Here at LSOZI, we are going to take off every Wednesday for a look at the old steam/diesel navies of the 1859-1946 time period and will profile a different ship each week. These ships have a life, a tale all of their own, which sometimes takes them to the strangest places. – Christopher Eger
Warship Wednesday: Jan. 20, 2016 The Slow boat up the Paraguay River
Here we see the Humaitá-class gunboat (cañonera) ARP Paraguay (C1) of La Armada Paraguya (go figure) as she sits in 2005. Though she may look humble, she and her sister were a force to reckon with in their day.
With tensions mounting with neighbor Bolivia over the Chaco region in the early late 1920s, landlocked Paraguay has access to the Atlantic through the river system and has had an organized armada to patrol that system (and poke its head out into the ocean from time to time) since about 1900.
However, the fleet of small river coasters just was not going to cut it with a looming war. You see the rugged Chaco was thought at the time to be a rich source of petroleum and with Royal Dutch Shell backing Paraguay and Standard Oil supporting Bolivia; it was only a matter of time before one of the world’s first and worst petro wars, La Guerra de la Sed (Spanish for “The War of the Thirst”) kicked off. While full fledged war did not erupt until 1932, a number of border incidents in 1927 and increasing troop movements into the area were a clear escalation that could really only lead to the balloon going up.
With that in mind, Paraguay, allied with Argentina, ordered a pair of 850-ton, 229-foot gunboats from Odero-Terni-Orlando, in Italy in 1928 at a cost of £300,000 total after shopping around in other yards throughout Europe. These craft were designed by local Paraguayan dockyard manager Capt. José Bozzano.
Bozzano, a man of many talents, would later use his Armada dockyard crew to make over 30,000 locally produced Paraguayan grenades plus 25,000 mortar grenades (and the mortars to fire them), 7,500 aerial bombs and some 2,000 vehicles during the Chaco War. Talk about buy local.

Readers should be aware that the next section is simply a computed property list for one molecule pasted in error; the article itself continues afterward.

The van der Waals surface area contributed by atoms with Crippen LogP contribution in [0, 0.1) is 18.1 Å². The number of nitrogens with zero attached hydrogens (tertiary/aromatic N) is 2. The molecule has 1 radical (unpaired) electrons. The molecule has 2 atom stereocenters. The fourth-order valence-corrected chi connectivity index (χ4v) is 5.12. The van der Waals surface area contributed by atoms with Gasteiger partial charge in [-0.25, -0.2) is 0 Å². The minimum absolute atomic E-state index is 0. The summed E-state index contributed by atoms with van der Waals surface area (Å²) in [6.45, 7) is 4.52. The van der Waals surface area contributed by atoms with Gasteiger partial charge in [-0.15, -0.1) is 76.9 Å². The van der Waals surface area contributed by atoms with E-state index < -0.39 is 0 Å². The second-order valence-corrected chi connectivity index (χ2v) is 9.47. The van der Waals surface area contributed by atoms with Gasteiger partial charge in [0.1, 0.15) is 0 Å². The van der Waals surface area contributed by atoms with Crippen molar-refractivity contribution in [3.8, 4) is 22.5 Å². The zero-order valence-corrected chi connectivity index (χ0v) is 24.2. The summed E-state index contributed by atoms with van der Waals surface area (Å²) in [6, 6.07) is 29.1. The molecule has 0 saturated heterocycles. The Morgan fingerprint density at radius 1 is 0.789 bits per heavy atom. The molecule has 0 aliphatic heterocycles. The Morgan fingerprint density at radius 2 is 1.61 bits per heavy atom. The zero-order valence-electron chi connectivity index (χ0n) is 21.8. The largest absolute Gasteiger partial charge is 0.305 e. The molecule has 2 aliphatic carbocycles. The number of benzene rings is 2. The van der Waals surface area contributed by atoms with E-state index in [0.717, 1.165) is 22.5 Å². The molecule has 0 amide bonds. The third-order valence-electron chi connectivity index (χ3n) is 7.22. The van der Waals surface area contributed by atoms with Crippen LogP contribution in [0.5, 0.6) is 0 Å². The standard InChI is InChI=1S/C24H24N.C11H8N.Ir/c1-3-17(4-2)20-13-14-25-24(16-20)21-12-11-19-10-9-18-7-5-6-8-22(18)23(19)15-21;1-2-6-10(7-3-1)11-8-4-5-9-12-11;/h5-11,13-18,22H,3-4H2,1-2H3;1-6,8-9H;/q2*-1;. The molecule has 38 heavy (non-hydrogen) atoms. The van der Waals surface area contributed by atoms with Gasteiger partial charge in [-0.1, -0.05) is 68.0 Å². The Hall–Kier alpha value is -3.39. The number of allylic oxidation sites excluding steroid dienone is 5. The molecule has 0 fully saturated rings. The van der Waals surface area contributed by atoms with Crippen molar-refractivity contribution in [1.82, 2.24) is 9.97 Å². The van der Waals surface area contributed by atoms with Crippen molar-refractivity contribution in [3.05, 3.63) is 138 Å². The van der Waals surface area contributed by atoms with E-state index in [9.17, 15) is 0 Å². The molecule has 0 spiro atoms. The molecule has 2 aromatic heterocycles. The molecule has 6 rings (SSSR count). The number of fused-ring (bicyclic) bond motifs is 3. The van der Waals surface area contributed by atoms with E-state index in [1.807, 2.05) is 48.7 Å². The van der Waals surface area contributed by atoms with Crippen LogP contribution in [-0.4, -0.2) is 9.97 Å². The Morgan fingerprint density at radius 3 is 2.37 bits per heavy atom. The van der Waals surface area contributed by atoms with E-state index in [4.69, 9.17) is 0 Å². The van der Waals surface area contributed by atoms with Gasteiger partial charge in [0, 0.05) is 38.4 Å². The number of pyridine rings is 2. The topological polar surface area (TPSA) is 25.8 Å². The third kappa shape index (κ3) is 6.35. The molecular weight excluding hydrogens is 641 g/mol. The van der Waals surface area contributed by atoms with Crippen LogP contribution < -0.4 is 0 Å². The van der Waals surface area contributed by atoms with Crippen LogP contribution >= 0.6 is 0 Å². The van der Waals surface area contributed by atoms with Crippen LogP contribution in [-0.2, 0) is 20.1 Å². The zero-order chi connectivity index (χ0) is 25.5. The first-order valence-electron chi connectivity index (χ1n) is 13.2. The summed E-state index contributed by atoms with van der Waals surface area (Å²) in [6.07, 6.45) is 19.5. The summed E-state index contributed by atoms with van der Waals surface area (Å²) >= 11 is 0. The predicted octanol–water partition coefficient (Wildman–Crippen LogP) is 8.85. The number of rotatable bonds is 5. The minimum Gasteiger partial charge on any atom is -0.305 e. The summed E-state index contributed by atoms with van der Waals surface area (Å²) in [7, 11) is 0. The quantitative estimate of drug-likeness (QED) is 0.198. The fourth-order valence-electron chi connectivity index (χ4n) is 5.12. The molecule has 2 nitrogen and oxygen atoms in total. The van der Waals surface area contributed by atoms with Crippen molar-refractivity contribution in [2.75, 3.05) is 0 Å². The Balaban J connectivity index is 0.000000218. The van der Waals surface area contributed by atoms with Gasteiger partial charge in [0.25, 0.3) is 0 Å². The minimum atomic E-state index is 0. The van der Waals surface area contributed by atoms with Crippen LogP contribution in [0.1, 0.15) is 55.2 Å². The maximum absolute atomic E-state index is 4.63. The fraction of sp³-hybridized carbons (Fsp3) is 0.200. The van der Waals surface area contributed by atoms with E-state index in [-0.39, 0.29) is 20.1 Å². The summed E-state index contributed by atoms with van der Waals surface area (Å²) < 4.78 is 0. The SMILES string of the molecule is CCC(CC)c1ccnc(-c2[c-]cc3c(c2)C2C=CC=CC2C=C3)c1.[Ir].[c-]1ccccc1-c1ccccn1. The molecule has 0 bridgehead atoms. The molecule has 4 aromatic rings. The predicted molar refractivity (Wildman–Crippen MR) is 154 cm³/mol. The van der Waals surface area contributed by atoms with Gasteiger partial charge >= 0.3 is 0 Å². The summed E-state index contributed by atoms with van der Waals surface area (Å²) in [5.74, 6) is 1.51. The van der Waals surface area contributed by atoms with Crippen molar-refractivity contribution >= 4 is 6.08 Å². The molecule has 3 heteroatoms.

Anyway, the two gunboats, ARP Humaitá (C2) and ARP Paraguay (C1), arrived in Paraguay on May 5, 1931 with mostly Italian crews and they were pretty neat. Though about the size of a frigate or sloop of the time, they could float in just 5.5 feet of freshwater. Further, they were pretty much the most heavily armed river boats of all time.
Protected from small arms fire and shrapnel by a half-inch steel belt (3/4 inch on the conning tower), they carried an impressive battery of no less than seven 76mm (three Ansaldo 76 mm AAA cannons) and 120mm guns (two twin Ansaldo 4.7 in guns) as well as machine guns and a half-dozen large naval mines to cripple Bolivian shipping should it exist (it did not other than a few small ~100 foot long craft).
Each gunboat could cart a full regiment of infantry up river and drop them off to go do the Lord’s work in slaughtering Bolivians looking for oil.
And slaughter they did.
During the 1932-35 Chaco War, Humaitá ferried 62,546 troops upriver for 84 trips. Paraguay carried 51,867 soldiers to the frontlines in 81 trips. That’s pretty much a battalion-sized group on each trip. When you calculate that the Paraguayan Army only had about 120,000 officers and men deployed to the Chaco, you see how important these two ships were to win that lopsided victory.
Since then, these two gunboats have been involved in a couple of coups, the Paraguayan Civil War (Paraguay and Humaita, were both seized by the rebels in Buenos Aires while they were undergoing repairs), carried Juan Domingo Perón of Argentina into exile, gave surface commands to retired Kriegsmarine officers in the 1960s and, largely due to the fact that they have spent almost their whole lives in freshwater, are still around in some sort of service today.
Humaitá has been a museum ship since 1992, though she still serves as a stationary training ship from time to time while Paraguay is used as a receiving and depot vessel while officially listed as the Paraguayan Navy’s flagship. Surely this is the only case of an entire class of surface combatants to have remained in some sort of continuous service for 85 years…
Displacement: 856 tn
Length: 229 feet
Beam: 34 feet
Draught: 5.5 feet
2 Parsons geared steam turbines
3,800 shp (2,800 kW)
Speed: 18 knots (21 mph; 33 km/h)
Range: 1,700 nmi (3,100 km) at 16 kn (30 km/h)
4 × 4.7-inch (120/50 mm)
3 × 3-inch (76/40 mm)
2 × 40/39 mm
Belt: 0.5 in (13 mm)
Deck: 0.3 in (8 mm)
Turrets: 0.3 in (8 mm)
Conning tower: 0.75 in (19 mm)
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